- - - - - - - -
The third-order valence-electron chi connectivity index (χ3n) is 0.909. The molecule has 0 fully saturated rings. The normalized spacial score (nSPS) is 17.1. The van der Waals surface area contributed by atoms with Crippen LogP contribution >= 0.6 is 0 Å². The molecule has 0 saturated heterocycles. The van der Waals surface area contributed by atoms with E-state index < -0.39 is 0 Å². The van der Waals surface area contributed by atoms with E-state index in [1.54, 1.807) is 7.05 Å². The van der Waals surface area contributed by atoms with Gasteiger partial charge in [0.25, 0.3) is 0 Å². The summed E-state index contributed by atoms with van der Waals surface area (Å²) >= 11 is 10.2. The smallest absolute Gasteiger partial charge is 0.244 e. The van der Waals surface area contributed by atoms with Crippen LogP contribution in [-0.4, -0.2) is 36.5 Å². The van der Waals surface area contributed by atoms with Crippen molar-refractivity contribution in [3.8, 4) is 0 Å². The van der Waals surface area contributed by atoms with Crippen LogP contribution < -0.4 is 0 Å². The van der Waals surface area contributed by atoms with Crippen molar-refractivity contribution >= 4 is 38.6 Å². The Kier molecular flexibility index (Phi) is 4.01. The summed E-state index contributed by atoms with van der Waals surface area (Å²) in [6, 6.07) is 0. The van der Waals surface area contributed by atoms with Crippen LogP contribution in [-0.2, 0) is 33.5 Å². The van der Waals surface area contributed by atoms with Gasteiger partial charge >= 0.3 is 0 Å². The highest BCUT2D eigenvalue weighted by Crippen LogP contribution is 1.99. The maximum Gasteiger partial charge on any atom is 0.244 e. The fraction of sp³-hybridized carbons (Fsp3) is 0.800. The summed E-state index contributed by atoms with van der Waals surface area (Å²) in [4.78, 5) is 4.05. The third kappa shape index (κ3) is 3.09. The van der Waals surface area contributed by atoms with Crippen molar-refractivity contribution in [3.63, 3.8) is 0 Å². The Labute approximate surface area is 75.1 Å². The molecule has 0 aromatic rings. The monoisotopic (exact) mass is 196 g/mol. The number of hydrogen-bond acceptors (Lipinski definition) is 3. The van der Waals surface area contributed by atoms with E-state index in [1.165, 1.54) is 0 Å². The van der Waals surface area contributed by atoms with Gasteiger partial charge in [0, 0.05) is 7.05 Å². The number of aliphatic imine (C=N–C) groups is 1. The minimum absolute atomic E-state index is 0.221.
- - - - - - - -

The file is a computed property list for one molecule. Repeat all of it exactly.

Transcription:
The third-order valence-electron chi connectivity index (χ3n) is 0.909. The molecule has 0 fully saturated rings. The normalized spacial score (nSPS) is 17.1. The van der Waals surface area contributed by atoms with Crippen LogP contribution >= 0.6 is 0 Å². The molecule has 0 saturated heterocycles. The van der Waals surface area contributed by atoms with E-state index < -0.39 is 0 Å². The van der Waals surface area contributed by atoms with E-state index in [1.54, 1.807) is 7.05 Å². The van der Waals surface area contributed by atoms with Gasteiger partial charge in [0.25, 0.3) is 0 Å². The summed E-state index contributed by atoms with van der Waals surface area (Å²) >= 11 is 10.2. The smallest absolute Gasteiger partial charge is 0.244 e. The van der Waals surface area contributed by atoms with Crippen LogP contribution in [-0.4, -0.2) is 36.5 Å². The van der Waals surface area contributed by atoms with Crippen molar-refractivity contribution in [3.8, 4) is 0 Å². The van der Waals surface area contributed by atoms with Crippen LogP contribution < -0.4 is 0 Å². The van der Waals surface area contributed by atoms with Crippen molar-refractivity contribution >= 4 is 38.6 Å². The Kier molecular flexibility index (Phi) is 4.01. The summed E-state index contributed by atoms with van der Waals surface area (Å²) in [6, 6.07) is 0. The van der Waals surface area contributed by atoms with Crippen LogP contribution in [-0.2, 0) is 33.5 Å². The van der Waals surface area contributed by atoms with Gasteiger partial charge >= 0.3 is 0 Å². The highest BCUT2D eigenvalue weighted by Crippen LogP contribution is 1.99. The maximum Gasteiger partial charge on any atom is 0.244 e. The fraction of sp³-hybridized carbons (Fsp3) is 0.800. The summed E-state index contributed by atoms with van der Waals surface area (Å²) in [4.78, 5) is 4.05. The third kappa shape index (κ3) is 3.09. The van der Waals surface area contributed by atoms with Crippen molar-refractivity contribution in [3.63, 3.8) is 0 Å². The Labute approximate surface area is 75.1 Å². The molecule has 0 aromatic rings. The monoisotopic (exact) mass is 196 g/mol. The number of hydrogen-bond acceptors (Lipinski definition) is 3. The van der Waals surface area contributed by atoms with E-state index in [1.165, 1.54) is 0 Å². The van der Waals surface area contributed by atoms with Gasteiger partial charge in [0, 0.05) is 7.05 Å². The number of aliphatic imine (C=N–C) groups is 1. The minimum absolute atomic E-state index is 0.221.